By Alan C. Robles
[Below is an excerpt from Alan’s latest piece in D+C, the monthly publication funded by Germany’s Federal Ministry for Economic Cooperation and Development. My thanks to them for allowing me to publish this on my site.]
From May to December 2016, an average of 30 Filipinos were brutally murdered every day. The dead included toddlers, teenagers and mothers. Some were shot by the police, others by masked assassins. Populist President Rodrigo Duterte has encouraged the bloodshed.
The death count is currently at 6,000 and still growing. Not one murderer has been brought to justice. Meanwhile, Congress is working on restoring the death penalty and lowering the age of criminal responsibility to nine years. There is talk of allowing security forces to detain people without judicial mandate, changing the constitution and giving the president emergency powers.
In May, Duterte won the presidential elections. Of 41 million voters, almost 17 million opted for him. Mar Roxas, who came in second, got 10 million votes.
During the campaign, Duterte warned that the country was being engulfed by crime and illegal drugs, so drastic measures were needed. He showed contempt for human rights. “God will weep if I become president,” he said, promising to fill Manila bay with the corpses of tens of thousands of criminals and drug addicts. The former mayor of Davao City had a reputation of ties to death squads.
Far from being appalled, millions of Filipinos lapped up his murderous diatribes. He apparently appealed to a latent sense of anger, which is probably linked to poverty, inequality, corruption and policy failures. The Philippines is nominally a democracy, but “trapos”, the members of oligarchic families, dominate political life. Duterte is not one of them, railed against them, but, once in office, aligned himself with them.
Duterte’s campaign used Facebook aggressively. His followers spread his messages and fake news, belittling other candidates and intimidating critics.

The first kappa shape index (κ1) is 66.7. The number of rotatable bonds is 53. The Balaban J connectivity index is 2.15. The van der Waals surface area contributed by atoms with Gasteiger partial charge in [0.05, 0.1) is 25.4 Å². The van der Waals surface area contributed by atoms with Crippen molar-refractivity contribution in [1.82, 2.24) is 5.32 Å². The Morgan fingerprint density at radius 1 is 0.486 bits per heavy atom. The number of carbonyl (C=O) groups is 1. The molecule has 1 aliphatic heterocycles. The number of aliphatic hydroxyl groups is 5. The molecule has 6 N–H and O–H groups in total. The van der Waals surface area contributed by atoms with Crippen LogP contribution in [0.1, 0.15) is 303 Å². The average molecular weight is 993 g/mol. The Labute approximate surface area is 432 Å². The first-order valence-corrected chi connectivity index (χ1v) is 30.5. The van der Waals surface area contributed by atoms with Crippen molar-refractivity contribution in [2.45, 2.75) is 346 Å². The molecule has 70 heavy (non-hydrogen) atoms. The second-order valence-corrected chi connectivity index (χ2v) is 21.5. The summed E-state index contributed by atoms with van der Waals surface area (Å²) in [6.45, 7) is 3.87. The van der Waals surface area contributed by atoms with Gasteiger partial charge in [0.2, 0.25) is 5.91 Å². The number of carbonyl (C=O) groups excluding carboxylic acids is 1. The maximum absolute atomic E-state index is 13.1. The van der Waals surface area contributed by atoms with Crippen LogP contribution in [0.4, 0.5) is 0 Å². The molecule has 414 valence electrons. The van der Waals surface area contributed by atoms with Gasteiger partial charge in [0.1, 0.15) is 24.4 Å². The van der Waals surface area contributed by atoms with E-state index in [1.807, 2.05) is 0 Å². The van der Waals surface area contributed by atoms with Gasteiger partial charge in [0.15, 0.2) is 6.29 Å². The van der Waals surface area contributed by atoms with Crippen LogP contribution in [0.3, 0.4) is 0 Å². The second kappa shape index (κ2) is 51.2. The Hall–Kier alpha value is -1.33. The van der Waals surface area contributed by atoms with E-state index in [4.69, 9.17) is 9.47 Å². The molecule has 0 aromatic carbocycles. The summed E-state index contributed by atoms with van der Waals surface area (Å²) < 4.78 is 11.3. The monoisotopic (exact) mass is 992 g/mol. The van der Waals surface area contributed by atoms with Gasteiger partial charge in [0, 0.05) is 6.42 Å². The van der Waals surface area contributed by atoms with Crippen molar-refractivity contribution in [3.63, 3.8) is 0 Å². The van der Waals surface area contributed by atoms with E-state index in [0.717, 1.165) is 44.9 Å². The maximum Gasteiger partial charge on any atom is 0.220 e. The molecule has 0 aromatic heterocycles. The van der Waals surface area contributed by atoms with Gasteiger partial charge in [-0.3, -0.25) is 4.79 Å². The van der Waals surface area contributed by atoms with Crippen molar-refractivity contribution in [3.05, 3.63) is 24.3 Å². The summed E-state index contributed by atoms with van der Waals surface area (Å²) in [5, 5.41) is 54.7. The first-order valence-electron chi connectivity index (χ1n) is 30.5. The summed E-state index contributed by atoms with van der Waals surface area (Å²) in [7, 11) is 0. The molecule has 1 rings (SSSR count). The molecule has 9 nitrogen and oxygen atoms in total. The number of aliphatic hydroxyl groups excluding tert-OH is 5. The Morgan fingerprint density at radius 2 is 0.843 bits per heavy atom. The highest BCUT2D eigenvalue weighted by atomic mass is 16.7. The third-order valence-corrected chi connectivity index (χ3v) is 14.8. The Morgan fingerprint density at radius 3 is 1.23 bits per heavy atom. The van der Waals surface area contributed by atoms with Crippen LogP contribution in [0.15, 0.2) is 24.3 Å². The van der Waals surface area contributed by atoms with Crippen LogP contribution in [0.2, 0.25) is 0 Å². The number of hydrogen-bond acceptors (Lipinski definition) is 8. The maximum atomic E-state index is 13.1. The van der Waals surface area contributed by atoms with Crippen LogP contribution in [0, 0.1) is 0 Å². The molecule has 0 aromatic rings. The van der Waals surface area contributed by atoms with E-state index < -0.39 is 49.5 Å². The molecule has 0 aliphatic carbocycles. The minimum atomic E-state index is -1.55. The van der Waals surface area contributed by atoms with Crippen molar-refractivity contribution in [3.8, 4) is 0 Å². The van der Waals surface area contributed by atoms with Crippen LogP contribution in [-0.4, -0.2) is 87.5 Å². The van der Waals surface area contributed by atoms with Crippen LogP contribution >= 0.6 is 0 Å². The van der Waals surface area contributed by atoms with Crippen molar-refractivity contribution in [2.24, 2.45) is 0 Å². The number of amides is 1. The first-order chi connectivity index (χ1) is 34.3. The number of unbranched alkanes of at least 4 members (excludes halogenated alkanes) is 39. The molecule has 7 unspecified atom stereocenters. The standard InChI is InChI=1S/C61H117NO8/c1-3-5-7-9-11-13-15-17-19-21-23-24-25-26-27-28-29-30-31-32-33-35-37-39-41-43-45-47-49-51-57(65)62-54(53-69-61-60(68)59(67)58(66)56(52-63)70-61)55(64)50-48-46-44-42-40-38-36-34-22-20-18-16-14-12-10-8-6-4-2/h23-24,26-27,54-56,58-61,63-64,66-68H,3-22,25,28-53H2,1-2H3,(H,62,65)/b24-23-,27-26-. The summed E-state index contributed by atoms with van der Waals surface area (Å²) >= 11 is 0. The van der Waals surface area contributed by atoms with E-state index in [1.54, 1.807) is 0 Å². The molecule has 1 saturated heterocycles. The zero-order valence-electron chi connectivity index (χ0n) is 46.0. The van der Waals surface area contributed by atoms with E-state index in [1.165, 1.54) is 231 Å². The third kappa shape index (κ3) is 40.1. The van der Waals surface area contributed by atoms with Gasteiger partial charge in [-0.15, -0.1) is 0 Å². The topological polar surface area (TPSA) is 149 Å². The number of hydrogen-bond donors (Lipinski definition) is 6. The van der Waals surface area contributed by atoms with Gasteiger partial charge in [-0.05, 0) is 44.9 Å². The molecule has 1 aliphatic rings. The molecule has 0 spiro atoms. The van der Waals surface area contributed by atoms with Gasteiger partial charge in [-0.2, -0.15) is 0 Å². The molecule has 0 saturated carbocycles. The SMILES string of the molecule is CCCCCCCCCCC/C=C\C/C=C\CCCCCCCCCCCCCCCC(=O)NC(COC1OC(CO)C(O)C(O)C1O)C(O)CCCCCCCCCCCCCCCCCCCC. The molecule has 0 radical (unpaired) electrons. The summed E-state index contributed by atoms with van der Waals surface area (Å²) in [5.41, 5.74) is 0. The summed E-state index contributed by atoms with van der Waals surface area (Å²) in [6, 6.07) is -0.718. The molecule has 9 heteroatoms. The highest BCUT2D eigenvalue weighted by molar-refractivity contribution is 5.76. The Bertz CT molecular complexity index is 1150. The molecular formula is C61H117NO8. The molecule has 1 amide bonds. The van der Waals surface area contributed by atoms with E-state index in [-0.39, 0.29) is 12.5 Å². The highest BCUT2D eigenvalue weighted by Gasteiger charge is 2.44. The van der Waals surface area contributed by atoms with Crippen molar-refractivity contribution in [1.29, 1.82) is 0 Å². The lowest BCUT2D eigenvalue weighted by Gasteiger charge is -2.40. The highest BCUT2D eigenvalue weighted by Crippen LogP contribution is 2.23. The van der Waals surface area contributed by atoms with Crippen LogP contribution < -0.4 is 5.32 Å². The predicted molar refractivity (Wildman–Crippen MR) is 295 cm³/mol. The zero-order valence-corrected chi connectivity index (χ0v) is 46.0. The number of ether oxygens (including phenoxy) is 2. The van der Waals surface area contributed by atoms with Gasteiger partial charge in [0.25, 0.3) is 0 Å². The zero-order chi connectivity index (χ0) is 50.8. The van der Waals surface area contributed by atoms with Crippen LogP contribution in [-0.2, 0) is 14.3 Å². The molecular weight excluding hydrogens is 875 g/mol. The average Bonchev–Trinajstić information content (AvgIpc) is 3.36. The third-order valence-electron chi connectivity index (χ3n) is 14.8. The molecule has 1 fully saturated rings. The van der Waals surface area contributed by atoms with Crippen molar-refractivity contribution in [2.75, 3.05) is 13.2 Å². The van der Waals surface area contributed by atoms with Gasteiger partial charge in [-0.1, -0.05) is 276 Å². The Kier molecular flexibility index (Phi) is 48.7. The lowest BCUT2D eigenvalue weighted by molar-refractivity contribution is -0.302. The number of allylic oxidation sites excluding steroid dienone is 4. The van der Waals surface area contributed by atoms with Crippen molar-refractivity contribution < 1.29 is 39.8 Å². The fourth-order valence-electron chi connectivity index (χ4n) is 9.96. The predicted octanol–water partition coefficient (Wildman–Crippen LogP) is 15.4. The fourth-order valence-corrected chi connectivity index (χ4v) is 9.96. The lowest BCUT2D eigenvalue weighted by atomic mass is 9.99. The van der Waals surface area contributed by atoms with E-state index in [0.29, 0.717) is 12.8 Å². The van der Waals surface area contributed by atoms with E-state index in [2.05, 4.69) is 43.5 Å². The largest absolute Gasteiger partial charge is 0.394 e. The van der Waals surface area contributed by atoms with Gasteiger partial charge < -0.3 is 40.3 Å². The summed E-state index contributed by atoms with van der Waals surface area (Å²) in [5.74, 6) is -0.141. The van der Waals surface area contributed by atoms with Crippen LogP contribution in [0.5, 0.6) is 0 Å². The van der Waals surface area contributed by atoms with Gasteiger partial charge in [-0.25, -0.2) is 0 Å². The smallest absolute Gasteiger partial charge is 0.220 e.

Duterte promised to end crime, erase government corruption and smash rice smuggling within six months. Of course he did not do so. His achievements so far are involving the Communists in his government, pivoting away from the west towards China and Russia and burying the remains of former dictator Ferdinand Marcos at the National Heroes Cemetery. Masses of protesters were appalled that the autocrat who exploited the country in the 1960s, 70s and 80s was honoured this way.
Duterte’s war on drugs seems to consist of a single policy: eliminating suspects and anyone who gets in the way. The Philippines has a history of extrajudicial killings, but the current, almost industrial scale is unprecedented. Reporters are now staying at Manila police stations overnight waiting for reports of corpses. In the daytime, people gather to look at bullet-ridden corpses on the streets.
When Duterte took office in late June, the police urged drug addicts to turn themselves in. Hundreds of thousands did, but they were sent away after their names and addresses were noted. Soon, many people on those lists were dead, killed by “tandems” consisting of two assassins on a motorcycle. The president has said he does not like spending money on drug treatment, indicating that his goal was always extermination, not rehabilitation.
The list of atrocities is long. A mother of two was called out of her house and gunned down in the street. A teenager died in a hail of bullets only because she was sitting in the same public vehicle as a suspect. Most victims are poor people, some are reformed addicts who kicked the habit, and some are mere bystanders. Even children have died. Duterte shrugs them all off as “collateral damage”.
The president seems to distinguish Filipinos from drug addicts, a lower life form. “I’d like to be frank with you, are they humans?” he has asked. He expressed the wish to kill 3 million of them. His talk is Nazi-like, and Duterte has indeed spoken favourably of Hitler. His trademark salute – a clenched fist at the end of a horizontally extended right arm – is just a few degrees shy of a “Heil Hitler”.
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Kamote Procopio says
Glad that you are back ma’am. ☺️
For their past few months, we need to brace ourselves for more on the worse things that are coming to the Philippines.
Glad to be back. 😊
Your assessment is correct.